Friday, April 11, 2014

"Cautious Optimism" - Haynesville Shale Word of the Year?

With the natural gas storage withdrawal season now behind us, it is time to reflect on where we are headed in the Haynesville Shale.  Bottom line:  I am cautiously optimistic for 2014.

Back in 2012, we kept hearing analysts say, "wait until 2014" for prices to go back to $4.00 - $4.50/MMcf for natural gas.  Guess what, here we are in 2014 and prices are in the $4.50 range, which many people cite as the magic number to get producers interested in the Haynesville again.  Of course, these prices are driven by a very cold winter throughout most of the country and a record storage withdrawal of 3 Tcf of gas in four and a half months, so it is a worthy question if this is a fundamental change in prices or a reaction to a temporary situation.  But the fact is that now it's mid-April and we have about seven months to replenish approximately 2.6 Tcf to get storage back to a minimum level of 3.4 Tcf.  Doable, but you never know if there will be a hot summer or an unexpected natural event.  In any case, there will need to be strong gas production.

But, curiously, today's natural gas rig count is at a 21 year low.  Sure, there is plenty of associated gas from oil wells (see today's all-time record high oil rig count) flowing to sales, but the back of the envelope says that there needs to be more gas drilling to drive production, especially given the dependence of the gas supply on shale gas wells, which deplete rather quickly.  Where is the production going to come from?  I think there is a backlog of drilled but not completed wells out there, but it won't be enough to drive a ton of production.  There will need to be more natural gas drilling.

Thinking big picture, that makes me somewhat optimistic for the Haynesville Play in 2014.  Looking at recent permit and drilling activity, Chesapeake has been increasing activity in Louisiana for months, and other smaller independents are professing nearly forgotten love for gas.  Former Chesapeake CEO Aubrey McClendon has been saber-rattling about having a mountain of money to invest in the Haynesville dry gas.  Although Anadarko seems to be pulling back a little, others seem to be sticking to a base level rig count.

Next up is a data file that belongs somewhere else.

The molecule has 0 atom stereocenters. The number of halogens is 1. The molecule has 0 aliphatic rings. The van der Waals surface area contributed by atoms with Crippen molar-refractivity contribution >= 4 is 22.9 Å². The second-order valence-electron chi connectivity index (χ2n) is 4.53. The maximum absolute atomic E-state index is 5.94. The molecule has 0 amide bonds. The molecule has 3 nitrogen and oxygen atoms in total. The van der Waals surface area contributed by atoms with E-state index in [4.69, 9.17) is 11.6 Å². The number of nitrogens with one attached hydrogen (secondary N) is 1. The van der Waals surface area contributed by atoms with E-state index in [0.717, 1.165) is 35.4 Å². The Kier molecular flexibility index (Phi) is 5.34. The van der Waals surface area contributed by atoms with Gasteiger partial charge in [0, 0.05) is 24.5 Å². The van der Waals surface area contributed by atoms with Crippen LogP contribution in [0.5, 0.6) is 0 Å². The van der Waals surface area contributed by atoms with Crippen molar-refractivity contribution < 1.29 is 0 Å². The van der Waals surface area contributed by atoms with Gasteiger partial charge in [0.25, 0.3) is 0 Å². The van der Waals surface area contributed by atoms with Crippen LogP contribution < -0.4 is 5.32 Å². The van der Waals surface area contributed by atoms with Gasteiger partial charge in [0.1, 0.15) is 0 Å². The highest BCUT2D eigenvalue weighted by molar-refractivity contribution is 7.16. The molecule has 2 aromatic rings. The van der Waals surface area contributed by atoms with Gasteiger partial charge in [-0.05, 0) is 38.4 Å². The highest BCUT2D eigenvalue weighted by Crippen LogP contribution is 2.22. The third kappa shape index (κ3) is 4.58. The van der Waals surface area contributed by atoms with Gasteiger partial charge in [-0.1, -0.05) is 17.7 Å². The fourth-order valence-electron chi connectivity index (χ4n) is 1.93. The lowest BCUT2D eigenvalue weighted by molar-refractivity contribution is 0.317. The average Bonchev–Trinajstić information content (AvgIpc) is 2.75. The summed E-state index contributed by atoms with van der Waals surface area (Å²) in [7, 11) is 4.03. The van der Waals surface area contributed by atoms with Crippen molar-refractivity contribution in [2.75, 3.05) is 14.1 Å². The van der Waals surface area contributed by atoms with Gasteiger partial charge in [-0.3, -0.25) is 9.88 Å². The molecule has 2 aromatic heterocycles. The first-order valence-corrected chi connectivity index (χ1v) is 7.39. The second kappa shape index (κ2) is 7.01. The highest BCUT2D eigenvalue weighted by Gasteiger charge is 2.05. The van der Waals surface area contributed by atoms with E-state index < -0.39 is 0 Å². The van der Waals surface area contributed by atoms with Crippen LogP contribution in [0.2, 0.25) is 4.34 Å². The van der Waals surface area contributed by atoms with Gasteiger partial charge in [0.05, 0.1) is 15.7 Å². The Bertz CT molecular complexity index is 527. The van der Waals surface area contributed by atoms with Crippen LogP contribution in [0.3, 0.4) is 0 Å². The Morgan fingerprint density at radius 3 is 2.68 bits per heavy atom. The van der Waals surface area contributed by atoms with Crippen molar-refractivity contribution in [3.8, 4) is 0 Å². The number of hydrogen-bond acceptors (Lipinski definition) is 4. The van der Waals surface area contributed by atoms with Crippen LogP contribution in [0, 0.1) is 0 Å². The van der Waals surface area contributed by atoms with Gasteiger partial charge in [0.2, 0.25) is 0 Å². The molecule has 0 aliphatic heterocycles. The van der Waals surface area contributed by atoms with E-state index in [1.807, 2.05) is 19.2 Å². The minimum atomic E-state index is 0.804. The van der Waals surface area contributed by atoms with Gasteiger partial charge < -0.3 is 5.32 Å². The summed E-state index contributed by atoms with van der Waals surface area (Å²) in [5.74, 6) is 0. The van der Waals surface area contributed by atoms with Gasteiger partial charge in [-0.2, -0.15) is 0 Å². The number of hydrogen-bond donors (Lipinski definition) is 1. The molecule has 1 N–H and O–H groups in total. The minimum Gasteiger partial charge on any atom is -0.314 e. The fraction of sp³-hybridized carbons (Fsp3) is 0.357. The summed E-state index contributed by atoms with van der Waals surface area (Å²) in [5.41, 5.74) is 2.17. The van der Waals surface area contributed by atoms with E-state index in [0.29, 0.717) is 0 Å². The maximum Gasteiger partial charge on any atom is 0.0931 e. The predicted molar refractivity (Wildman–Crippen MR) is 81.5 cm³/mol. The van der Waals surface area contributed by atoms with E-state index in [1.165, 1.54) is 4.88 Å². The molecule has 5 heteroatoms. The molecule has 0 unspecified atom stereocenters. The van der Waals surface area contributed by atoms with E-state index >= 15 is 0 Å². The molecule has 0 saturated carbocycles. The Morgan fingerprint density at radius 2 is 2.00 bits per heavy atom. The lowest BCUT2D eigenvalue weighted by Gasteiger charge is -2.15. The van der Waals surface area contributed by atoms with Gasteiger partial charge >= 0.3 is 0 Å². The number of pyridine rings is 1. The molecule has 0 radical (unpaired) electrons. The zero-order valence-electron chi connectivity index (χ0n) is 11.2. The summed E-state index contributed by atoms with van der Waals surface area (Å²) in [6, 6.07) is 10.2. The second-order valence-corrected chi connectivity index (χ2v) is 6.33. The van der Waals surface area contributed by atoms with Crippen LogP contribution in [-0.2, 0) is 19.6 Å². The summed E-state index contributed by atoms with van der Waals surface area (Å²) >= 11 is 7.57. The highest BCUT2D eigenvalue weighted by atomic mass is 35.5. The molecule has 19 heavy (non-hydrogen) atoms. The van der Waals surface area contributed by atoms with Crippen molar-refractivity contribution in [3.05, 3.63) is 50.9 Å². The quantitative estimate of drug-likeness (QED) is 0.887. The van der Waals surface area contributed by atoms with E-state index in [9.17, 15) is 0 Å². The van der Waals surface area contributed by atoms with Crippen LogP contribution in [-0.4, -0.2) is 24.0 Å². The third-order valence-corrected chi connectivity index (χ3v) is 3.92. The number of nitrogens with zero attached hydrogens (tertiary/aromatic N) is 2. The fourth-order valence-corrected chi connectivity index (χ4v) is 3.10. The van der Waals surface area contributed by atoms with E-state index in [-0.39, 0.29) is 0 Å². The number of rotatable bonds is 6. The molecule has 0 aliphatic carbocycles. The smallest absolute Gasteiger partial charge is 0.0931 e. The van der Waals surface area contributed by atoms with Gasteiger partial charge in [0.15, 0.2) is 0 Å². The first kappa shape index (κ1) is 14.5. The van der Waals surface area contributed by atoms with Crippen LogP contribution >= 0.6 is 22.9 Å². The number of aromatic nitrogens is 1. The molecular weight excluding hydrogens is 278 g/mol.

I get in trouble prognosticating, but I think the number of completions is going to go up in coming months and the rig count is going to creep up a little, but just a little (remember Anadarko seems to be pulling back to offset gains).  As I've said before, when smaller to mid-sized independents like QEP (Questar) start operating again in the Haynesville, then I'll feel better.

I'm feeling pretty good, but the optimism is definitely cautious.


Anonymous said...

IMHO the problem is capital. In a vacuum $4-4.50 is enough to drill in the Haynesville, the problem is that many small/mid size operators have limited capital and with oil at $100 and NLG around $40, the IRRs on these liquid plays are better than the Haynesville at $4.50, also these oil/liquid prices aren't as dependent on next winter's temperatures.


Joel said...

I agree with your assessment of the situation. I'm optimistic medium- to long-term. I really think Gulf LNG exports are going to heat up demand and the transaction costs of moving Marcellus/Utica gas south will be less profitable than just drilling up the Haynesville and moving that gas south to whereever (eg Cheniere @ Sabine Pass, Corpus, etc). Referencing a Platts article I read the other month, I also think Southern US demand will increase in general due to power generation over the next several years (as long as the coal-gas mix is favorable for gas). I think once the larger macro demand drivers are in place, we'll see those smaller E&Ps start to return. In the long-term scheme of things, I tend to lean toward the scenario that we are just wading through the remains of a bust in the boom/bust cycle. There's just too much gas in the ground and too much power demand increase + export demand increase to not be optimistic IMO.